The triennial ICOM (International Council of Museums) general congress has begun in Prague. The informal cultural activities of the 26th edition of the conference got underway over the weekend, with visitors touring Prague and visiting the city's museums. And on Sunday 21 August, there were already some private meetings for ICOM members.
On Monday morning 22 August, the public general congress opened. The opening ceremony included speeches by ICOM President Alberto Garlandini, Minister of Culture of the Czech Republic, Martin Baxa, Chairwoman of the ICOM Czech Republic Commission, Gina Renotière, Mayor of Prague, Zdeněk Hřib, UNESCO Deputy Director-General for Culture, Ernesto Ottone, Director of the Czech National Museum Michal Lukeš, and the main organiser of the conference (and I congratulate her and her staff), Martina Lehmannová.In their speeches, they all spoke about the difficulties of the past years, the excellence of museums and professionals, their dedication and the great work they have done in these times. The speeches were followed by a dance and music performance by the folk dance group Kohoutek from the town of Chrudim, presenting Czech music and dance traditions.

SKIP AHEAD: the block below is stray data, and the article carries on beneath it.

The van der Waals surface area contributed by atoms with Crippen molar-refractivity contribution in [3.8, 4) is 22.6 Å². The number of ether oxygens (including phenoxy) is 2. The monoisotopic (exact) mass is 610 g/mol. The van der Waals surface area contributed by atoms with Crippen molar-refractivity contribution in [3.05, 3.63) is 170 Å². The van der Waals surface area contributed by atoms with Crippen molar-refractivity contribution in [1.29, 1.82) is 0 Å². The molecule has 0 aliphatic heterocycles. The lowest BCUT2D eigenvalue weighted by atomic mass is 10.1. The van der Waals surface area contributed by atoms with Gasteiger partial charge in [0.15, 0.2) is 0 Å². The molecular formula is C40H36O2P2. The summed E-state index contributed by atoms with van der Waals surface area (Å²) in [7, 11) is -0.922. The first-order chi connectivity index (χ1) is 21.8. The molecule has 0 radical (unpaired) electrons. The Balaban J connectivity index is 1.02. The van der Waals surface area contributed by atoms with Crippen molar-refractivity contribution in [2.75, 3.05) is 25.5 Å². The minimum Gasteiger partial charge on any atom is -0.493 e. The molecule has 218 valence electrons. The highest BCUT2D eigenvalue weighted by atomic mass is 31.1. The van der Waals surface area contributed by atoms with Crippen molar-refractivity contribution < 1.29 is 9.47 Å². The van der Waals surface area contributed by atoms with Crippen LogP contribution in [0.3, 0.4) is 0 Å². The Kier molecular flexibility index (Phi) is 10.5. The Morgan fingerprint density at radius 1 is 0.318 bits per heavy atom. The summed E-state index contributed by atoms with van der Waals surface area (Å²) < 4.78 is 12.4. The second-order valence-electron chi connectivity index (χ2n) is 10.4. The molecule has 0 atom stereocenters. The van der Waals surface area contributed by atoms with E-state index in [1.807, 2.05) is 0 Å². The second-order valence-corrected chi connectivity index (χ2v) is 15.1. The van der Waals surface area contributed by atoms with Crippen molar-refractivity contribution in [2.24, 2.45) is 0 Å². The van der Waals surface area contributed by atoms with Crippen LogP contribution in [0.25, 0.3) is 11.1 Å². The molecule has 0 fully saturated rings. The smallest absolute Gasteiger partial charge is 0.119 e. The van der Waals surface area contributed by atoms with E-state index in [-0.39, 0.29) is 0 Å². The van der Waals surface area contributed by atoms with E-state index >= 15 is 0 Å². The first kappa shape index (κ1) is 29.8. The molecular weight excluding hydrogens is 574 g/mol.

The opening ceremony was immediately followed by the morning session, the theme of which was the museum and the society. (The panel was titled as Purpose: Museum and Civil Society.) The keynote speech was held by Margarita Reyes Suárez from the Colombian Institute of Anthropology and History (ICANH). In her presentation, she explained how the Colombian Museum in Bogotá has become a polyvalent museum open to all. Violence and (gang) fights have been a significant part of Colombia's history. Oppressed rural communities live in fear. Margarita Reyes Suárez saw this with her own eyes during one of her rural field trips. It was really interesting to her that, despite all the bad things, people still cling to their cultural heritage and identity. As a result of internal migration, the majority of these minority groups, indigenous and oppressed, settle in Bogotá and find refuge, although they find it difficult to integrate into urban society.The National Museum in Bogota wants to change this, welcoming them with open doors, listening to their stories, admiring their courage and their attachment to their roots despite the difficulties. After a while, they did not just listen, but started to work with them on joint projects, including exhibitions focusing on the amazing treasures of the refugees' homeland. One such exhibition tells the story of the Magdalena River and the people who live around it.This is a travelling exhibition that has been seen in many parts of the country and even taken to villages along the river, allowing the community to revisit their history and heritage in a different form. Margarita went on to cite many more examples, but they all illustrate the museum's ability to act as an engine for social change. Margarita concluded that memory and history are inseparable, and to know and be aware of our history, our real past, we need to give space to all social groups, so that it becomes a "museum for all", a museum of understanding and society.